GNOME 3: 7 Cons

Like any major change, GNOME 3 risks being rejected simply because it is different. Perhaps it will turn out not to be suitable for your work habits, but that is a decision that you should take several days, if not weeks, to decide. If you do decide against using it, here are some of the possible reasons:

1) The Need for Hardware Acceleration: Adam Williamson informs me that testing convinced GNOME developers that the time had come for a desktop that required basic 3-D video support.

However, for some users, that is still only possible with proprietary drivers, which they either choose not to use or else cannot easily find because their distribution's repositories do not carry them. In such cases, the fallback mode is available. But, since that is a stripped down version of the GNOME 2 series' desktop, there is not much incentive to use it except through necessity. Many users may prefer to look for alternative desktops.

2) No Icons on the Desktop: Depending on the distribution, GNOME 3 may not allow icons on the desktop. For maybe half of users, that will be irrelevant, but for the other half, this limitation will be a deal-breaker. Unless they can learn to edit Gconf -- and, so far, I haven't found any instructions on the web -- they will either have to learn to live without icons or else hunt for a new distribution.

3) Apps Only Open One at a Time: To open applications, you have to switch to the Activities screen. Selecting an application immediately switches you to the workspace, which means that you have to switch back to the Activities page to open any application that you want to run at the same time as the first. This limitation also exists in the classic menu of the GNOME 2 series, but it requires far more mouse clicks (and therefore delay) in GNOME 3.

4) Lack of Continuity Between Overview and Workspace Window Placement: One of the best features of the Activities Overview is that it displays the windows open in a workspace so that you can see all of them. Unfortunately, if you zoom in to the workspace, that view is not maintained, and the windows are in whatever order you left them in. This is both disconcerting and inconvenient. I suspect that many users would appreciate the option for the arrangement of windows in the overview to be carried over to the workspace.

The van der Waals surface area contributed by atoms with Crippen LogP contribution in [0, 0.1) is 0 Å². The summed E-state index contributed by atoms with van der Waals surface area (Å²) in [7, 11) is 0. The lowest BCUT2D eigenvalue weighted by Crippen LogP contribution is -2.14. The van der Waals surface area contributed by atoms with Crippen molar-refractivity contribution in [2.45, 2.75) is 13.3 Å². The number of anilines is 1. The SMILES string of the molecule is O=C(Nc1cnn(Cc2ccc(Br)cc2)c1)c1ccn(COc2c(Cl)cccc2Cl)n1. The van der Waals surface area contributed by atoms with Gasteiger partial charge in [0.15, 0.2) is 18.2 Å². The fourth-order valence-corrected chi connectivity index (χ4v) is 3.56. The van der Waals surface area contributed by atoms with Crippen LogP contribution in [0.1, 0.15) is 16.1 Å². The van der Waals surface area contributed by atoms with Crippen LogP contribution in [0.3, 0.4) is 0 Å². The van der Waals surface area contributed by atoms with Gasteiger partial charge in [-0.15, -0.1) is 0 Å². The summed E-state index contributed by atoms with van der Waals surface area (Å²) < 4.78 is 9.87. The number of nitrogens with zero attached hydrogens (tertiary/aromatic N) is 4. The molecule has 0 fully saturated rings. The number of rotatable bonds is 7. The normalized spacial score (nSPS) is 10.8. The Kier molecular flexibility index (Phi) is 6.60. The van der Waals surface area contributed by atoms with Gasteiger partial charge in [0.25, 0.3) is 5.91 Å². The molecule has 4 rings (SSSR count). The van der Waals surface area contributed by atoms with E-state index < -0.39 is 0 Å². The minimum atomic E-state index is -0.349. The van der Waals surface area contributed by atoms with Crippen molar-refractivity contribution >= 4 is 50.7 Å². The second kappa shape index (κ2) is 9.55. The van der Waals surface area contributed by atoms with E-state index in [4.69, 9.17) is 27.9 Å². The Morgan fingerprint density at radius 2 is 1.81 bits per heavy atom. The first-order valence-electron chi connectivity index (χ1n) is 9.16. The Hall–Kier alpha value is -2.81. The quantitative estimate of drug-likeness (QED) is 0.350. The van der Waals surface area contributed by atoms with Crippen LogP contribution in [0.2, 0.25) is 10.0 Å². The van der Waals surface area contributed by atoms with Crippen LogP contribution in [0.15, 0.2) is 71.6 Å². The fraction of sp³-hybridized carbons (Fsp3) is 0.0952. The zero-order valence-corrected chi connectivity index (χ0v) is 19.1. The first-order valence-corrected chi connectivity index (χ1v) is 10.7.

GNOME 3, 7 Cons (continued)

5) Insufficient Distinction on the Dash: The dash in the overview carries two kinds of icons: favorites, and open applications. However, the only visual distinction between the two is that open applications are lit from beneath -- a difference so small that it is easy to miss even when you are expecting it. You can remove all favorites from the dash, but that seems a drastic curtailment of functionality to correct a distinction that should be obvious in the first place.

6) No Panel Applets: In the GNOME 2 series, applets were small utilities that were placed on the panel so you could open them quickly. In GNOME 3, however, the panel no longer supports applets. Rather, they are -- or will be, since conversion appears to be ongoing -- lumped into the general list of applications, where they are far less accessible. While some discussions among GNOME developers suggests that panel applets might eventually return, there is no guarantee that all or any of them will.

7) No View of Open Apps in Workspaces: In the overview, you can see open applications in the dash and the workspace pane. By contrast, in a workspace, for the most part you can't see which applications are open in other workspaces -- nor even the others running in the current workspace, if enough windows are open.

The sole exceptions are a few applications like the Rhythmbox music player, which displays a tiny icon in the lower right of all workspaces while running, presumably on the grounds that you might want to access it from anywhere. Otherwise, you must either switch workspaces or return to the overview to see everything that is running on the system.

Tallying the Pros and Cons

GNOME 3 is in its first release, and should see many improvements in the next few releases as developers learn to take advantage of its new opportunities. But, for now, it seems a combination of innovation and sometimes overly rigid application of design principles.

Under these conditions, I suspect that, for most people, the decision whether to use GNOME 3 or to look for alternatives will not be an easy one. Except in rare cases, the decision will probably not be made out of a burst of unqualified enthusiasm or disappointment. To the contrary, many people's decision is likely to be a qualified one, a weighing of features they like against features they dislike.

That is a sensible way to make such a decision at any time. But, in GNOME 3's case, its mixed nature makes such an approach almost unavoidable, at least for now.

ALSO SEE: Top 20 Apps for GNOME Fans

AND: Seven Alternatives to GNOME 3